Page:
Thursday, 18 August 2016

More bits and a solar assumption

First I have to apologise to reader and blogger Andy (nb Centurion).  Andy cruised past us on 9 Aug and spoke to Jan. <link here>.  All I managed to get was a photo of him disappearing and Jan’s comment about the boat name.  I should have realised it was Andy because his own blog appears on our blog list <link here>.  I’m claiming a senior’s moment!

Today I walked to Argos and collected the DC to DC power converter purchased recently from eBay.  The converters are actually cheaper to purchase directly from China but as we don’t have a postal address I needed a UK supplier who would either deliver Post Restante or via Argos.  The converter is a spare because I think the one being used to power the laptop is suffering from intermittent faults which probably means it will shortly fail.

IMG_0410

We use two of these little converters on Waiouru.  The first powers the 240V TV from the 12V domestic battery bank.  The Samsung TV has an external power adapter (brick) which converts 240V AC to 14V DC  I cut the power adapter off the TV and wired it into one of the DC to DC converters increasing the battery voltage from 12V to 14V.  Of course the battery bank is never as low as 12V and usually around 13-14V so the converter has a very easy life.  The second converter powers the laptop raising the voltage up to the required 19.2V.  This converter has a slightly harder life which is probably why it’s starting to fail.

I’ve been watching the solar panel input readings over the last four months and noticed something.  The solar system has a monitor displaying the voltage and amps being generated.  I’ve noticed that on a bright sunny day the solar panels might not produce an output, which is a bit of a surprise.  Then I realised this happened when the engine was running.  Waiouru is fitted with a Sterling pro-digital advanced regulator (PDAR) which is hard wired into the large 175A alternator.  Amongst other things, the PDAR forces the alternator to produce a higher voltage.  With our large flooded lead acid traction batteries it is set to produce 14.8V rather than the usual 14.4V.  I suspect the 14.8V is higher than the maximum voltage produced by the solar panel controller so the panels contribute nothing to the battery charging in this situation.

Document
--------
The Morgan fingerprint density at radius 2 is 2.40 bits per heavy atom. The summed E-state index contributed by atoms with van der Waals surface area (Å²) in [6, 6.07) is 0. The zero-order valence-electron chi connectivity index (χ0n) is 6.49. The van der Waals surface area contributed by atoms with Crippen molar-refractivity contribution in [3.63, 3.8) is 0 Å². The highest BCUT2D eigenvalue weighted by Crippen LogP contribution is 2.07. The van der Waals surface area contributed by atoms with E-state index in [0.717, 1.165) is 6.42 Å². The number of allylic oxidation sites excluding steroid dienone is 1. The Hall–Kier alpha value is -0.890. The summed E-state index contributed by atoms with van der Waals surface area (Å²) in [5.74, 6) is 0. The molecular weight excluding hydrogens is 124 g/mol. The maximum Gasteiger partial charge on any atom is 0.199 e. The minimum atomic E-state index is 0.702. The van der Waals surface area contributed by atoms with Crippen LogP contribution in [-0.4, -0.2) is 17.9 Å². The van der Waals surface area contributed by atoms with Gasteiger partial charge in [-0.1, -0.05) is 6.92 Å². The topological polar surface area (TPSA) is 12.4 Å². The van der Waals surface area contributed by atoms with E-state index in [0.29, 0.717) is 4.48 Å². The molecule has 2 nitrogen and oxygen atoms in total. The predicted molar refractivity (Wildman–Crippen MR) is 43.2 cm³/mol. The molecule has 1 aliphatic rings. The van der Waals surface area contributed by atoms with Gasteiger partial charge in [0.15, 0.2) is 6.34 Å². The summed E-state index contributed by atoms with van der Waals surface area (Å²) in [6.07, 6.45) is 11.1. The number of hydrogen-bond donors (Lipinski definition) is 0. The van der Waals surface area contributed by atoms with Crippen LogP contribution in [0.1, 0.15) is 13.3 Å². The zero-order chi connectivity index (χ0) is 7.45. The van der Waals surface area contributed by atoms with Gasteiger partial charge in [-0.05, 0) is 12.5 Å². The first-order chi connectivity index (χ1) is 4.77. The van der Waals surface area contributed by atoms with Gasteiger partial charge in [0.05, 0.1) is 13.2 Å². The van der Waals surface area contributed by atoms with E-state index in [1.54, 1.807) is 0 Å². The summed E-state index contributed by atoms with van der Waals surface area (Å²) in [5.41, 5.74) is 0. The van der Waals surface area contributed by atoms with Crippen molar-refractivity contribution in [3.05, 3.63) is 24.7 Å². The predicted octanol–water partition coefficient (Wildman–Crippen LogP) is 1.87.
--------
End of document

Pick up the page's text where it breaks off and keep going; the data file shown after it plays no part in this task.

4 comments :

Halfie said...

I bought a very similar-looking DC to DC converter for powering our laptop but it failed after only about two months on the boat. It did get warm while running - perhaps we need to get a higher-powered version. I use a smaller (and even cheaper) device to power the DAB radio. That one hasn't given any problems.

Tom and Jan said...

Ours gets hot. I have ventilation holes drilled in the surrounding case. If it got even hotter I'd probably mount a small cooling fan. What was the maximum amperes output rating on yours? Ours is 10 amps.

Andy Healey said...

No problems Tom, would have been nice to have a look at the Battlefield Line, but we where on a mission.

Halfie said...

Tom, I can't remember what the rating was. The figure of three amps comes to mind. I put it in a shallow plastic box with no lid so the heatsinks wouldn't be too obstructed. Thinking about it now ... the heatsinks got hot, not merely warm.